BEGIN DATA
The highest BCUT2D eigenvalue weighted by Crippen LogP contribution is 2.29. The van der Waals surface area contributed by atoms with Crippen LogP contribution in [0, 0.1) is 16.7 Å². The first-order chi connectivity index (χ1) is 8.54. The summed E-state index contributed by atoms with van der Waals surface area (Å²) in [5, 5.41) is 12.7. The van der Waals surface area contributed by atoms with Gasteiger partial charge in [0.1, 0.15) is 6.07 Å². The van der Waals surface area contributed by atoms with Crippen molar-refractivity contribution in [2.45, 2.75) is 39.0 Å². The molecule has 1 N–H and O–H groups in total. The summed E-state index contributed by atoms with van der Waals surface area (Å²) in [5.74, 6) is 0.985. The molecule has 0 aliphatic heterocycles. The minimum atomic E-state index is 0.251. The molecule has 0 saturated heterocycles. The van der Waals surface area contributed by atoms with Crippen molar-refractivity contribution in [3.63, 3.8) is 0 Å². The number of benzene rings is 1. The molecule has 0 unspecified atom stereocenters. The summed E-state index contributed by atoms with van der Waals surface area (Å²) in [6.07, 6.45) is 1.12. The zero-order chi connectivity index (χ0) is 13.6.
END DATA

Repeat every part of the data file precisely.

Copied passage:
The highest BCUT2D eigenvalue weighted by Crippen LogP contribution is 2.29. The van der Waals surface area contributed by atoms with Crippen LogP contribution in [0, 0.1) is 16.7 Å². The first-order chi connectivity index (χ1) is 8.54. The summed E-state index contributed by atoms with van der Waals surface area (Å²) in [5, 5.41) is 12.7. The van der Waals surface area contributed by atoms with Gasteiger partial charge in [0.1, 0.15) is 6.07 Å². The van der Waals surface area contributed by atoms with Crippen molar-refractivity contribution in [2.45, 2.75) is 39.0 Å². The molecule has 1 N–H and O–H groups in total. The summed E-state index contributed by atoms with van der Waals surface area (Å²) in [5.74, 6) is 0.985. The molecule has 0 aliphatic heterocycles. The minimum atomic E-state index is 0.251. The molecule has 0 saturated heterocycles. The van der Waals surface area contributed by atoms with Crippen molar-refractivity contribution in [3.63, 3.8) is 0 Å². The number of benzene rings is 1. The molecule has 0 unspecified atom stereocenters. The summed E-state index contributed by atoms with van der Waals surface area (Å²) in [6.07, 6.45) is 1.12. The zero-order chi connectivity index (χ0) is 13.6.